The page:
My career driven friend, who’s life seems incredibly fun and filled to the brim with hilarity and adventure to me and my mom-friend, recently informed us she’s ready to start the next part of her life and meet someone (which proved to us at least that the stereotype is true, broads in long term relationships love it when other broads get in one because we got really fucking excited), even though she is well aware we have a tendency to boss her around about her love life because apparently we think we know what’s best when it comes to love. She’s never afraid to tell us to back off though, or to straight up stay the fuck out of her business. While she’s ready for this new chapter, we’re still excited about her life as it is now, we love listening to stories of her adventures, whether they be promotions at work, going on weekend trips with friends, or just stories from Saturday night at the bar. It’s like she keeps our lives exciting, since for the most part we’re settled in our ways and don’t do half of the fun shit she does.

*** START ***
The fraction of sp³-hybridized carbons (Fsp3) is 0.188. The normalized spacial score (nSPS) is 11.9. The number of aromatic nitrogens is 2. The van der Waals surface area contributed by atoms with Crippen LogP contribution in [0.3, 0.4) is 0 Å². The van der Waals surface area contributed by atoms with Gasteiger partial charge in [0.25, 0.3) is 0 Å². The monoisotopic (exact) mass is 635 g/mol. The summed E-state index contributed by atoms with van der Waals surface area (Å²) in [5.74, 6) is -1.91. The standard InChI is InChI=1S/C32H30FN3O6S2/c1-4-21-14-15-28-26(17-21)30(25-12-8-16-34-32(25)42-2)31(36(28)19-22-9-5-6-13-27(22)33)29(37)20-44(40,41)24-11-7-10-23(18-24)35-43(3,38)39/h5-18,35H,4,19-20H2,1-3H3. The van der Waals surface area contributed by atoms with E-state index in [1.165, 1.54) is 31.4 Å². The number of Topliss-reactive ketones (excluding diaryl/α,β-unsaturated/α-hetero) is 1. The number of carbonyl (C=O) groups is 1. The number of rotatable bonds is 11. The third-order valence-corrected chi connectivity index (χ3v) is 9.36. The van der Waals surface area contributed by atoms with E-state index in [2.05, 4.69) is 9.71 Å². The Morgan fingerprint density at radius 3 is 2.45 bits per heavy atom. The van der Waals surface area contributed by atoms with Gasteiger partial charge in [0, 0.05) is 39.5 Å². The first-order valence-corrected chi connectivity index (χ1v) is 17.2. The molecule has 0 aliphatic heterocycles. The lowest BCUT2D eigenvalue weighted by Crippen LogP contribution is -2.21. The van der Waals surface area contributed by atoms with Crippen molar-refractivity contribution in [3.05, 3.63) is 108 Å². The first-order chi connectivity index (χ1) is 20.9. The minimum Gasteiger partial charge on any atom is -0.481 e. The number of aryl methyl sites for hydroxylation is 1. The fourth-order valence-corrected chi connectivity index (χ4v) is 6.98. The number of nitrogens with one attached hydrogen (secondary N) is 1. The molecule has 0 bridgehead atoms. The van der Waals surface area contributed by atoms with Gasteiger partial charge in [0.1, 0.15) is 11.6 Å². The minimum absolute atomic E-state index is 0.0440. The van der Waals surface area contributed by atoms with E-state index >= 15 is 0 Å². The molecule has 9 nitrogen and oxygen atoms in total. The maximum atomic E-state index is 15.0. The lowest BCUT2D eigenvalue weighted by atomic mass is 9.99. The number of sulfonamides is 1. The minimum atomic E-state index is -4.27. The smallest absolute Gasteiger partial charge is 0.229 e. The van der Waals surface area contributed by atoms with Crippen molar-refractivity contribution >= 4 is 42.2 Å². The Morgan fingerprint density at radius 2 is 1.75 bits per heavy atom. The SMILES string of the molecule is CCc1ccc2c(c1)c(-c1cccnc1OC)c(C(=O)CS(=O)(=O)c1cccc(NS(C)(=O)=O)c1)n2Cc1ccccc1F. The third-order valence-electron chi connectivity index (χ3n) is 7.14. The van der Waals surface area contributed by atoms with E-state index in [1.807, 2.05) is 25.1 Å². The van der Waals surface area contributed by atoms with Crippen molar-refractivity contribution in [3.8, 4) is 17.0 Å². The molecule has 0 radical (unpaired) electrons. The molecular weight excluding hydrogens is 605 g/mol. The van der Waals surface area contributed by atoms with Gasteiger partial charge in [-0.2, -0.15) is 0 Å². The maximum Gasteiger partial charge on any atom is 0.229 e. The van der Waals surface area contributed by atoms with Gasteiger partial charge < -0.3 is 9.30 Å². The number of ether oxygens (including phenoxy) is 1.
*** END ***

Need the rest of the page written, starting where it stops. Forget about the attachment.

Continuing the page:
For my part my days are pretty much the same. My boyfriend and I, being together so long, recently decided we wanted to spice things up, so we did what most couples who don’t want kids do – we got a puppy. Much to the excitement of both of my friends, my married friend laughing and telling me I now knew what it was like to have a two year old, and my career driven friend being stoked we picked the dog she liked, coming over and making it a point to hold him and play with him because as a rescue he has issues with people, he’s very shy. But the genuine excitement about me starting something new in my life from these two women means a lot to me. They have busy lives and still make it a point to ask about my boyfriend and the dog every time we talk, which is frequently.